Astronomy / Space Science - Physics - 28.02.2022
Cosmic sonic boom
Cosmic sonic boom
An international research team is investigating the aftermath of a gigantic cosmic burst with the help of NASA's "Chandra" X-ray observatory. Theoretical physicists from the University of Jena are supporting the researchers by providing detailed predictions and simulations to enable interpretation of Chandra's X-ray data.

Astronomy / Space Science - 28.02.2022
New finding in astronomy: black hole spins on its side
New finding in astronomy: black hole spins on its side
International team with Freiburg participation discovers unexpected incline of a black hole. Scientist Svetlana Berdyugina, Professor of Astrophysics at the University of Freiburg and Director of the Leibniz Institute for Solar Physics (KIS), together with an international team of astronomers, has reliably measured for the first time a large difference between the rotation axis of the black hole and the axis of the orbit of the binary star system named MAXI J1820+070.

Astronomy / Space Science - Chemistry - 25.02.2022
Cosmic web orchestrates the progression of galaxies
Cosmic web orchestrates the progression of galaxies
The shape of galaxies and how they evolve depend on a web of cosmological filaments that run across the Universe. According to a recent study headed by EPFL's Laboratory of Astrophysics, this cosmic web plays a much bigger role than previously thought. Across the Universe, galaxies are distributed along what's called the cosmic web, a complex network of filaments made up of ordinary and dark matter.

Astronomy / Space Science - Physics - 25.02.2022
New simulations refine axion mass, refocusing dark matter search
In a simulation of the early universe, shortly after the Big Bang, tornado-like strings (dark blue loop) throw off axion particles. These axions should still be around today, and could be the dark matter that astrophysicists have been searching for. (Credit: Malte Buschmann, Princeton University) Physicists searching - unsuccessfully - for today's most favored candidate for dark matter, the axion, have been looking in the wrong place, according to a new supercomputer simulation of how axions were produced shortly after the Big Bang 13.8 billion years ago.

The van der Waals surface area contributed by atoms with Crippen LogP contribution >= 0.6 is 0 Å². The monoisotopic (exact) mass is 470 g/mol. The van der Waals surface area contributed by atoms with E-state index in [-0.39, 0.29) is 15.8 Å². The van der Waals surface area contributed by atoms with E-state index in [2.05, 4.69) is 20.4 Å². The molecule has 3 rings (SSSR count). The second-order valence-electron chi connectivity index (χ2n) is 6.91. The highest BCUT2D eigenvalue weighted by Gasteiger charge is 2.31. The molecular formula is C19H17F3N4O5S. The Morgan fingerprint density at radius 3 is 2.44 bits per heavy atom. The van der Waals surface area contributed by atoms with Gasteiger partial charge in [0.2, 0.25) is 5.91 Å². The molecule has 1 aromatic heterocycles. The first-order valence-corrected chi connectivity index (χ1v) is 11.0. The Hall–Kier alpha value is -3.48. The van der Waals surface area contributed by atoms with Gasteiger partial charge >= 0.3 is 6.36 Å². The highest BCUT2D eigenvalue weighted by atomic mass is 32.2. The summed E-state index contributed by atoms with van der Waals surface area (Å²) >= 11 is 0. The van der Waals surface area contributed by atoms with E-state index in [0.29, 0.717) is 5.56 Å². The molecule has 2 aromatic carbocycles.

Astronomy / Space Science - Physics - 23.02.2022
Microscopic view on asteroid collisions could help us understand planet formation
Microscopic view on asteroid collisions could help us understand planet formation
A new way of dating collisions between asteroids and planetary bodies throughout our Solar System's history could help scientists reconstruct how and when planets were born. Our work shows that we need to draw on multiple lines of evidence to be more certain about impact histories - almost like investigating an ancient crime scene Craig Walton A team of researchers, led by the University of Cambridge, combined dating and microscopic analysis of t

Astronomy / Space Science - 23.02.2022
’Tatooine-like’ exoplanet spotted by ground-based telescope
A rare exoplanet which orbits around two stars at once has been detected using a ground-based telescope by a team led by the University of Birmingham. The planet, called Kepler-16b, has so far only been seen using the Kepler space telescope. It orbits around two stars, with the two orbits also orbiting one another, forming a binary star system.

Astronomy / Space Science - Research Management - 23.02.2022
Colossal black holes locked in dance at heart of galaxy
Colossal black holes locked in dance at heart of galaxy